I've looked at the other question asking about when to disconnect the AP on an airliner and I get that it's very situational depending on the pilot and conditions.

I've found I'm too reliant on the autopilot for an auto land in my PC flight simulator. I've been trying to practise manual landings but I'm suffering badly from when I do manage to stay on course with the runway of doing 600-900 fpm landings or floating way too long and I know this isn't down to getting my flare right.

Are there any tricks to improve my landings? I've been trying to start disconnecting the autopilot once I'm on the glide at around 2000ft but I'm finding I'm ending up not lined up with the runway. The only way I usually land well is if I disconnect at around 200ft and even then I usually land hard.

Is it common for pilots to fly in manually the full glide or is it a lot more common the only fly the last few hundred feet manually?

  • 2
    $\begingroup$ Practise makes perfect. You can't expect to be able to fly an airplane perfectly after a month of playing with a desktop flight simulator. $\endgroup$ Feb 12, 2017 at 13:29
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    $\begingroup$ It's also much more difficult to land a PC sim than a real plane. $\endgroup$
    – acpilot
    Feb 12, 2017 at 16:25
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    $\begingroup$ What speed are you at on short final? If you are too fast it makes it extremely difficult to flare properly. $\endgroup$
    – Ben
    Feb 13, 2017 at 2:22
  • $\begingroup$ Speed is usually as close to VREF as I can, usually approach speed is reasonable within 5 mph of my intended approach speed, only exception is wheen ATC on VATsim force me into a fast approach I sometimes find it difficult to slow down quick enough. $\endgroup$ Feb 14, 2017 at 8:19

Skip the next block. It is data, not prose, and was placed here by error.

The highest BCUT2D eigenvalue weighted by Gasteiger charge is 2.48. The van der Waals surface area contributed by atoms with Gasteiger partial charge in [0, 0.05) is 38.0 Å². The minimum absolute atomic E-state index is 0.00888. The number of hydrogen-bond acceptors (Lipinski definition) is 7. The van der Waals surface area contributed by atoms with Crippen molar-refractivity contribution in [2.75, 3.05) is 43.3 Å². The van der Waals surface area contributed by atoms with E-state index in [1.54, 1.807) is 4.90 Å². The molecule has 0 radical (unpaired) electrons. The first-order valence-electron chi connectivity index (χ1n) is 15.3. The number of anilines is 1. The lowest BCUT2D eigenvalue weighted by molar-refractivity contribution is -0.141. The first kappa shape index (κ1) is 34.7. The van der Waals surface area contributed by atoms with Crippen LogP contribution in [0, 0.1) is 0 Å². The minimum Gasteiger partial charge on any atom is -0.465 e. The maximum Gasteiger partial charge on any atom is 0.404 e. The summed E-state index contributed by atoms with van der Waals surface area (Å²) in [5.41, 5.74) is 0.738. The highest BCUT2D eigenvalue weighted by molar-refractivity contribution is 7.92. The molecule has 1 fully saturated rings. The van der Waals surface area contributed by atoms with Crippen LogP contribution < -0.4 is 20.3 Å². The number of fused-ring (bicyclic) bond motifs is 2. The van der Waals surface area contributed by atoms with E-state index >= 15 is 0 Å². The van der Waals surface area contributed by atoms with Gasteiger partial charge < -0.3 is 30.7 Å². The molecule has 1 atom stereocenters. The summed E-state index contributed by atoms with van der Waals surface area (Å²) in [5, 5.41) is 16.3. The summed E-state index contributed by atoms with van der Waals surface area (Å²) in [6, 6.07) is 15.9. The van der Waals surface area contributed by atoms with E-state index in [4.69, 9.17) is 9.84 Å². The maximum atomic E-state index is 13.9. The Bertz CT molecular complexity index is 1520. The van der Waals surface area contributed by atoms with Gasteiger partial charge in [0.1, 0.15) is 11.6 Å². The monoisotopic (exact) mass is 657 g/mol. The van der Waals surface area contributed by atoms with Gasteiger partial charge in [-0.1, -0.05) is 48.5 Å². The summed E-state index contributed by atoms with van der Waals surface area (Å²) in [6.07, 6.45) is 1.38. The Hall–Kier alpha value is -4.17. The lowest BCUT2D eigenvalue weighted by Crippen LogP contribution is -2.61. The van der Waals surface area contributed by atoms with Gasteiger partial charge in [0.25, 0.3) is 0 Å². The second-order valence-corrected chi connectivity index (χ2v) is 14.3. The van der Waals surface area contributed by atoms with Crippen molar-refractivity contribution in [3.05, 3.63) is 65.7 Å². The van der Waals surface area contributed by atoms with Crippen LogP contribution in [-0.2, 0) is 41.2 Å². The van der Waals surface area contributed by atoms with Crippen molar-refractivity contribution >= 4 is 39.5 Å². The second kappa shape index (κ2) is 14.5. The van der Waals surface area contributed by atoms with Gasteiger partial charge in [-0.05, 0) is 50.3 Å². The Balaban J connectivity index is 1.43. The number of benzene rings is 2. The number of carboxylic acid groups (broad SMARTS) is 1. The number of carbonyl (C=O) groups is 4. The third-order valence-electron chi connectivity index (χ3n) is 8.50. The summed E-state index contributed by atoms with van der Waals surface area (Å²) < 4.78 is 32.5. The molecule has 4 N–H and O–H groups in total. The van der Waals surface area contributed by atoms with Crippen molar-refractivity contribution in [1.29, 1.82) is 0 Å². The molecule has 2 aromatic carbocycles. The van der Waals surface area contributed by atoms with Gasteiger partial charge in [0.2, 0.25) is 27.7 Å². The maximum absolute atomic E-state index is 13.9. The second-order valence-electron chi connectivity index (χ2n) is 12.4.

2 Answers 2


You are experiencing what real world pilots also experiences as they level up: unable to keep up with the plane.

You are unable to keep up with the plane because your mind is behind the plane. You are doing what you'd do if you're flying a Cessna: you react after you see. In a jet, things happen very fast. A large aircraft, like a B737, is also heavy and the controls are not as responsive. That is why it became impossible to you.

To fly high-performance aircraft, your mind has to stay ahead of the plane. Anticipate what will happen. Do not react to what is happening. If you only react to something that has happened while flying a jet, you're already too late.

Technique-wise, you should focus more on the attitude indicator (AI). The AI is the only instrument which tells you the future. Altitude tells you the present, and the vertical speed indicator tells you the past. These instruments let you verify if 2 seconds ago you did correctly. To predict what the plane is going to do in the next second, you need the attitude indicator. Say the plane is now pitched zero degrees, and it is descending too fast. First, make up your mind about the new pitch angle, say 2 degrees up. Then, look at the attitude indicator and adjust pitch to 2 degrees up. Only after that, you give the VSI a quick scan to verify your descend rate is indeed reduced. Do not adjust pitch by looking at the VSI. It will never work.